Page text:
Whole Food Vitamin C
Whole Food Vitamin C is yet another nutrient that we are lied to about. 90% of the supplements you will see out there that have “vitamin C” on the label are really ascorbic acid which is just the shell of the vitamin C complex. In whole food C, ascorbic acid is just the outer part, and tyrosinase at the core is actually a copper-containing enzyme.
Why I say NO to Ascorbic Acid:
According to this article,
“The Winter 2009 edition of Wise Traditions cites 3 studies which give pause about large doses of vitamin C. The first study (from the Jun 15, 2001 issue of Science) showed that “synthetic vitamin C may contribute to the formation of genotoxins that can lead to cancer”.
A second study presented to the American Heart Association showed a link between consumption of only 500mg of vitamin C per day and a greater propensity toward thickening of the arteries (Los Angeles Times, March 3, 2000).
Even more recently, athletes taking 1000mg of vitamin C per day showed reduced endurance capacity from interference with antioxidant enzymes (American Journal of Clinical Nutrition, Jan 2008).”
From the first study quoted above, it was found that high doses of vitamin C (ascorbic acid) can actually have pro-oxidant effects. (source)
In nature, you won’t find any food source that has 1000mg of vitamin C per serving, so this is one of the main reasons why I am not all for high doses of vitamin C. Balance is key in all things, and even something as “simple” and common as vitamin C.
Also, Ascorbic acid actually can cause copper deficiency, while whole food vitamin C supports proper copper balance. Since I am so huge on balancing copper correctly, I prefer to not suggest things that would really mess up this balance.
Bioflavoniods are the key for vitamin C absorption and that is what you’ll likely be severely lacking when you choose an isolated ascorbic acid. Bioflavonoids used to be considered so important that they were actually a vitamin all on their own at one point (vitamin P). Vitamin C and the bioflavonoids work together as a complex- they are not meant to be isolated in any way!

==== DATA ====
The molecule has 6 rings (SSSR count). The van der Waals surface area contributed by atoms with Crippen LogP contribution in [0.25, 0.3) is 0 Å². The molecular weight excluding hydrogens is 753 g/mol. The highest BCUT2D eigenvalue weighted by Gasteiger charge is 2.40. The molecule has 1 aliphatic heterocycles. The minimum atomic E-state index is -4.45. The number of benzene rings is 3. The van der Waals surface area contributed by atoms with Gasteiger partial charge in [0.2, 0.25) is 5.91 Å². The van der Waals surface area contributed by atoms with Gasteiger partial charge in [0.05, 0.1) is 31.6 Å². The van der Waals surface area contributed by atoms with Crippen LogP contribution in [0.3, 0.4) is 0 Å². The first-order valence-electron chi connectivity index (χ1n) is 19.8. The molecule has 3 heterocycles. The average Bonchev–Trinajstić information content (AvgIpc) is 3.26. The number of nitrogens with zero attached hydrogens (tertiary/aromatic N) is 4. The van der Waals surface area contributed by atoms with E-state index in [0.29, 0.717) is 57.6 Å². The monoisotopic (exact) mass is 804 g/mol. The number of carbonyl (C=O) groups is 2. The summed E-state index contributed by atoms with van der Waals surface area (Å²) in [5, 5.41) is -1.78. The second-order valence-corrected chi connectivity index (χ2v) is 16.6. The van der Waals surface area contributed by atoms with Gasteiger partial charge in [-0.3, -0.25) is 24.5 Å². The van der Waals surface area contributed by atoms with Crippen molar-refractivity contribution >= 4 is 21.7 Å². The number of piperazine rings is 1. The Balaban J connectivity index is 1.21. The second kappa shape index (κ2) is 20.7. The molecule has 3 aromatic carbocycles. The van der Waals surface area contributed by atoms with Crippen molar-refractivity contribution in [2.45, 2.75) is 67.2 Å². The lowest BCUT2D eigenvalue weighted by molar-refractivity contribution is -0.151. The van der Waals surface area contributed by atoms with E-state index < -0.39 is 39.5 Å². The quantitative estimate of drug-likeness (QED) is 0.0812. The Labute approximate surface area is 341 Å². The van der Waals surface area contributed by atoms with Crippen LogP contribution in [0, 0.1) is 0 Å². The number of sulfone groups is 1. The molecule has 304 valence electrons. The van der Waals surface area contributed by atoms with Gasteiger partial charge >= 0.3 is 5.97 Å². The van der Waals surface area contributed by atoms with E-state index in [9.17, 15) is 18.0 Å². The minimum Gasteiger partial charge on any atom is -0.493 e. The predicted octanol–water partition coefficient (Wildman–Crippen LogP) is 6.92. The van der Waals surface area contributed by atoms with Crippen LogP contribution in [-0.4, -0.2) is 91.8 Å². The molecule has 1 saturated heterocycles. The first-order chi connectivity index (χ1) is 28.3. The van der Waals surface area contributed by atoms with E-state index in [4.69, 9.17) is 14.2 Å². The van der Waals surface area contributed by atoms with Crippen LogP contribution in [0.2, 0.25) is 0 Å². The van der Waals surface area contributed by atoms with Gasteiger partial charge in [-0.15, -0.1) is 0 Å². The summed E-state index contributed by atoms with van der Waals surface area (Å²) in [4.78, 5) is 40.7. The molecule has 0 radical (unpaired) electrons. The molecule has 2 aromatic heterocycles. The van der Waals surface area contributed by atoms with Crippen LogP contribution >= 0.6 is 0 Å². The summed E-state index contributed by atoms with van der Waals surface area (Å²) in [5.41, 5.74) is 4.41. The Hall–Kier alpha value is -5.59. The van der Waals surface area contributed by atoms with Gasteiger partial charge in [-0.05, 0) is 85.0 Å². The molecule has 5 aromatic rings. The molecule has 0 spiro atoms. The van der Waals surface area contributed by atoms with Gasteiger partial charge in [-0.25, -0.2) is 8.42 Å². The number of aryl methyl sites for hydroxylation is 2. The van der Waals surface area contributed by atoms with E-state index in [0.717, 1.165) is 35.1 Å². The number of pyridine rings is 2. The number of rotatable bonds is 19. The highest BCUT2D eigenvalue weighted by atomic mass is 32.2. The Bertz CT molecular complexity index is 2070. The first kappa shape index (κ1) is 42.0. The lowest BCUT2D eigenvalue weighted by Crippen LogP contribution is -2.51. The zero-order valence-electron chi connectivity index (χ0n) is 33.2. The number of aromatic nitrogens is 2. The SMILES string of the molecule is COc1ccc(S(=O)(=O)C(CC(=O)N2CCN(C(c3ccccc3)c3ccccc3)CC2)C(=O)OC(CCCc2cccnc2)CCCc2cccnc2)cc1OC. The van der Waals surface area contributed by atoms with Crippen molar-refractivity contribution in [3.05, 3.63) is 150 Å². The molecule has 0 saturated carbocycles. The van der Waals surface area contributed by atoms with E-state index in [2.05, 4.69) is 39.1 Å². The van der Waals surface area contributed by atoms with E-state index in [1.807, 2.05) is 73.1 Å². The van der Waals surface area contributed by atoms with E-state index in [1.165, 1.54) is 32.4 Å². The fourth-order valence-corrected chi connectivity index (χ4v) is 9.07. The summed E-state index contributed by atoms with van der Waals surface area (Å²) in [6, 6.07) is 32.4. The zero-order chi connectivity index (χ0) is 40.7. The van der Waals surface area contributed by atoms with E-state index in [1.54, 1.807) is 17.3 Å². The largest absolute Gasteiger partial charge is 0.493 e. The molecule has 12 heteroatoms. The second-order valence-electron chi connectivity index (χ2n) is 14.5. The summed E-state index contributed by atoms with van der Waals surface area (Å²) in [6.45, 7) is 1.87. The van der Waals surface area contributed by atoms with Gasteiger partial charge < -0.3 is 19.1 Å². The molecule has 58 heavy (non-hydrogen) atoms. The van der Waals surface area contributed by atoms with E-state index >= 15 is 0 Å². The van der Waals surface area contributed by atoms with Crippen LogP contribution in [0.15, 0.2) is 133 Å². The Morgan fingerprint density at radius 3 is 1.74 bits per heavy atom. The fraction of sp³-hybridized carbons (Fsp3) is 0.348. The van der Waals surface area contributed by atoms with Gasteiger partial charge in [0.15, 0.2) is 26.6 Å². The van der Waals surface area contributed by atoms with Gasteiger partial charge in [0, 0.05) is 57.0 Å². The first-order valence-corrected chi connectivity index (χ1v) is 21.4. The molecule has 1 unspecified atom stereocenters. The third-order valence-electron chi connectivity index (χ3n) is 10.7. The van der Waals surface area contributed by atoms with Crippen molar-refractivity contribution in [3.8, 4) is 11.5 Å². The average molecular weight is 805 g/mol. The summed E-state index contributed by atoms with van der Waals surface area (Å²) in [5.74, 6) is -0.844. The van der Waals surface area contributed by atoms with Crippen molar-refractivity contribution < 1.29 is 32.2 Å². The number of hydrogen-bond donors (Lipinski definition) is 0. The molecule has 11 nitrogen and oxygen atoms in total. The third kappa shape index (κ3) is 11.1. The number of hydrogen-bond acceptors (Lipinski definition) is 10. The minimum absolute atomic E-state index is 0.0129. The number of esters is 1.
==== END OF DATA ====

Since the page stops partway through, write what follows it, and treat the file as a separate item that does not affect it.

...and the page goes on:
Some experts that have studied vitamin C more closely as a complex have shown that 200mg a day is a more accurate goal than the RDA of 40mg (and it is much less than Linus Pauling’s recommendation of 4000mg of just ascorbic acid). The study that was done showed that white blood cells are saturated with vitamin C at only 100mg a day, and blood itself was saturated with 200mg a day. Using 1000mg a day lead to excessive amounts of oxalates in the urine, and kidney stones were common with some of these people.
Another study showed that only 500mg of ascorbic acid daily for 6 weeks was enough to induce oxidative stress and cell damage, even after the AA was excreted from the body. (source below)
What is Vitamin C needed for?
Vitamin C is a crucial nutrient for tissue repair, collagen formation, immune system health, plus is very important for joints, blood vessels (think varicose and spider veins!), teeth, bones, and skin. Vitamin C is also one of the most important nutrients for healing from adrenal fatigue. This nutrient is concentrated in the adrenal glands so when adrenals are stressed, it it common to become depleted. Vitamin C also plays a role in thyroid health because it stimulates T4 production.